(WILMINGTON, De) In May 2021, Delaware House representatives successfully passed a bill 23-18 to ban homemade guns throughout the state. The state Senate followed suit in early June by a 13-8 vote. The legislation now sits on the desk of Gov. John Carney waiting to be officially signed into law.
The bill specifically outlaws “ghost guns,” which are self-assembled rifles. The architecture of the firearm is often purchased online without the hindrance of a background check, allowing many to access weapons they would otherwise be prohibited to own. Additionally, due to the lack of serial numbers, ownership, distribution and use of these guns cannot be traced by government or state agencies.
The legislation predictably passed along party lines. While Delaware Democrats promote further action against gun violence, Republicans argue for protecting Second Amendment rights. Representative Valerie Longhurst, House Majority Leader and chief sponsor of Bill 125, commented, “From closing the gun show and Charleston loopholes, to passing red flag laws, to expanding background checks, Delaware has been at the forefront of gun safety legislation.”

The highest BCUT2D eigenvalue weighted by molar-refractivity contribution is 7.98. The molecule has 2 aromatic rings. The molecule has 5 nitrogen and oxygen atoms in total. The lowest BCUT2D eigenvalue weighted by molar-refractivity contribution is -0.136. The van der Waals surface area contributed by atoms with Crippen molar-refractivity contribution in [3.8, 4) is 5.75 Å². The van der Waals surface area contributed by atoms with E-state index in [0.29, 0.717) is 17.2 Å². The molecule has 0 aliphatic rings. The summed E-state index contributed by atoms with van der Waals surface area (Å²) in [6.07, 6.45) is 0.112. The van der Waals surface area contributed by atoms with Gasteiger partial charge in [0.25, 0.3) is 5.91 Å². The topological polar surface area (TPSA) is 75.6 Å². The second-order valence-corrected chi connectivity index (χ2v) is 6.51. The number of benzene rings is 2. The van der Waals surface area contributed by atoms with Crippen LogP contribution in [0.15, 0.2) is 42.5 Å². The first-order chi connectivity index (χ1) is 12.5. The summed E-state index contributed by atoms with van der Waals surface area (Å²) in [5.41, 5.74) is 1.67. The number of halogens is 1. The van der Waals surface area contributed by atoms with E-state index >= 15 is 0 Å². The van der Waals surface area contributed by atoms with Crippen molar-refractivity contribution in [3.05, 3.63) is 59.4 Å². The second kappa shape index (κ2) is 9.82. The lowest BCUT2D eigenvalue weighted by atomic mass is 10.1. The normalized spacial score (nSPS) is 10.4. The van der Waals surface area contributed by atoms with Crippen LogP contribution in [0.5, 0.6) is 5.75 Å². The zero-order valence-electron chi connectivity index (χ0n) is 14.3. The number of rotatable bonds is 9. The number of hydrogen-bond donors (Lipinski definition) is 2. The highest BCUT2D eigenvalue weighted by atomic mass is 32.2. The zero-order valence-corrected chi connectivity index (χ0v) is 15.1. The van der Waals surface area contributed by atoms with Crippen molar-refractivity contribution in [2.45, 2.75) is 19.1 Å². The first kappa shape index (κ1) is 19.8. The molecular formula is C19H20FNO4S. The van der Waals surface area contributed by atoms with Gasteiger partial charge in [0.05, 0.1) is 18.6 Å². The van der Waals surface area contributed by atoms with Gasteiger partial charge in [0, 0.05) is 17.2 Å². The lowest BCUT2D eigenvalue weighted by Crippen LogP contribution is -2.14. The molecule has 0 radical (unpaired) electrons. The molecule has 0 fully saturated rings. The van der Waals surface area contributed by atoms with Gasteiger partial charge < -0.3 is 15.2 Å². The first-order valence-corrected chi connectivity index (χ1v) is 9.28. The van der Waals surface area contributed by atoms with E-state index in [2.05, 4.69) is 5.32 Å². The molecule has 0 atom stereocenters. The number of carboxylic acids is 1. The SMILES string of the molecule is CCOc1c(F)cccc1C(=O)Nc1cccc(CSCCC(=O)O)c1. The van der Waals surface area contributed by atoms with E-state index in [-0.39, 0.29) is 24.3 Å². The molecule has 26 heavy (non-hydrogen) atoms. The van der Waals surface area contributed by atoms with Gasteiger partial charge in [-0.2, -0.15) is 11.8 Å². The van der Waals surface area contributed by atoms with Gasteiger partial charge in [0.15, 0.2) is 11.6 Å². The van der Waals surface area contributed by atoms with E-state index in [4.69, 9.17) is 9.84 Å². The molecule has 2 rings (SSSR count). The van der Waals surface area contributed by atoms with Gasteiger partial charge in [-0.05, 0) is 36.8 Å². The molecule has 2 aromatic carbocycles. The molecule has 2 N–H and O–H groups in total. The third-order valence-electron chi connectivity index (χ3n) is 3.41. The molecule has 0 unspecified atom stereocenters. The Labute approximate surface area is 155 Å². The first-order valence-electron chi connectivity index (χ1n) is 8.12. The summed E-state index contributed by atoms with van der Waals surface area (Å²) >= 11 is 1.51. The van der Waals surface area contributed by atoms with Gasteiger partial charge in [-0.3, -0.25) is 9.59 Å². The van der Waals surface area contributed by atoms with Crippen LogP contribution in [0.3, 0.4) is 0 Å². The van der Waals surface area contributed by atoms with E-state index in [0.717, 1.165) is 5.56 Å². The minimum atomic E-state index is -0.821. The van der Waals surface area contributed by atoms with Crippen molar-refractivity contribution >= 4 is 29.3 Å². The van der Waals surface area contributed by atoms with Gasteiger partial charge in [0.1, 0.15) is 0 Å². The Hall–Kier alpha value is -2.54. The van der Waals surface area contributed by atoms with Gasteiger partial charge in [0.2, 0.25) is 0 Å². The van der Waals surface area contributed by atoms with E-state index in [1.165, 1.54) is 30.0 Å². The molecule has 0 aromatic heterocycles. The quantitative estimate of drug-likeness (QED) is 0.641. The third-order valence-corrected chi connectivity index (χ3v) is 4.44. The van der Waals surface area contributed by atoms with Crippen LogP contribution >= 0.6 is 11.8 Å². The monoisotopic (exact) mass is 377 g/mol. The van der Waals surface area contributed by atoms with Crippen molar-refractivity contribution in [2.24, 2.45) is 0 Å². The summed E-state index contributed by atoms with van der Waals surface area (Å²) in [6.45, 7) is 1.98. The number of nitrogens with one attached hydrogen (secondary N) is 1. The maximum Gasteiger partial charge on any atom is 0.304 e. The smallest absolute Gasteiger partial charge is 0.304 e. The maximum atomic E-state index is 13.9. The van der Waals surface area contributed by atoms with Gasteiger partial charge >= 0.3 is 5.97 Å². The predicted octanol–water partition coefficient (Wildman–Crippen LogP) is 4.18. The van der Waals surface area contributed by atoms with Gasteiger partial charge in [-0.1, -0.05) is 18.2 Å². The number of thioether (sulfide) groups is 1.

On a national level, President Biden has encouraged similar reform as he responded to the Georgia and Colorado shootings in April 2021. His initial steps were to call on the Justice Department to crack down on ghost guns, forcing buyers to be verified through background checks and inscribe trackable serial numbers.
Ghost guns claim an extensive history of violence throughout the nation and have seen a recent rise in dangerous use, particularly in nearby northeastern cities. Just across the border in Pennsylvania, ghost gun recoveries rose 152% and was the weapon used to murder two people from 2019-2020. Similarly, Delaware has seen a dramatic rise in ghost guns over the past two years.
Gun reform advocates, including Delaware Coalition Against Gun Violence and Moms Demand Action, work throughout the state to see specific guns removed or to prevent access from domestic abusers and the mentally ill. Future legislation may delineate sweeping protections moving in a similar direction, depending on which party holds the majority.
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